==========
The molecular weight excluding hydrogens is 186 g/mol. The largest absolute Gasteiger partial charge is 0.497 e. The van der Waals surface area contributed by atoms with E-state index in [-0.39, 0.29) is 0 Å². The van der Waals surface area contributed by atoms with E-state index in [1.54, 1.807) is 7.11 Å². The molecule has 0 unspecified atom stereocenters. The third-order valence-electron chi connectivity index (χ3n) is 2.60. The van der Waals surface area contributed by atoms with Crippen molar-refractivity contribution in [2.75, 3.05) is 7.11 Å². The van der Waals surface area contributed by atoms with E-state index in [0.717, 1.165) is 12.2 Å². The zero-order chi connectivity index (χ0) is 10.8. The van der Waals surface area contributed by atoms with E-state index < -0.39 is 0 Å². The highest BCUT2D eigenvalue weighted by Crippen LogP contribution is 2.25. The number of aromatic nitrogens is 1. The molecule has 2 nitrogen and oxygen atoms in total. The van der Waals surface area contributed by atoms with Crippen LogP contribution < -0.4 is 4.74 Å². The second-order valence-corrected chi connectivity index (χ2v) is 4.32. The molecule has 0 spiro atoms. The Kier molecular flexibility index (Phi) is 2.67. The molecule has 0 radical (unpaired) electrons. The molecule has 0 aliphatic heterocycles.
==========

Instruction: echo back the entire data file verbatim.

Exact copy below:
The molecular weight excluding hydrogens is 186 g/mol. The largest absolute Gasteiger partial charge is 0.497 e. The van der Waals surface area contributed by atoms with E-state index in [-0.39, 0.29) is 0 Å². The van der Waals surface area contributed by atoms with E-state index in [1.54, 1.807) is 7.11 Å². The molecule has 0 unspecified atom stereocenters. The third-order valence-electron chi connectivity index (χ3n) is 2.60. The van der Waals surface area contributed by atoms with Crippen molar-refractivity contribution in [2.75, 3.05) is 7.11 Å². The van der Waals surface area contributed by atoms with E-state index in [0.717, 1.165) is 12.2 Å². The zero-order chi connectivity index (χ0) is 10.8. The van der Waals surface area contributed by atoms with E-state index < -0.39 is 0 Å². The highest BCUT2D eigenvalue weighted by Crippen LogP contribution is 2.25. The number of aromatic nitrogens is 1. The molecule has 2 nitrogen and oxygen atoms in total. The van der Waals surface area contributed by atoms with Crippen LogP contribution < -0.4 is 4.74 Å². The second-order valence-corrected chi connectivity index (χ2v) is 4.32. The molecule has 0 spiro atoms. The Kier molecular flexibility index (Phi) is 2.67. The molecule has 0 radical (unpaired) electrons. The molecule has 0 aliphatic heterocycles.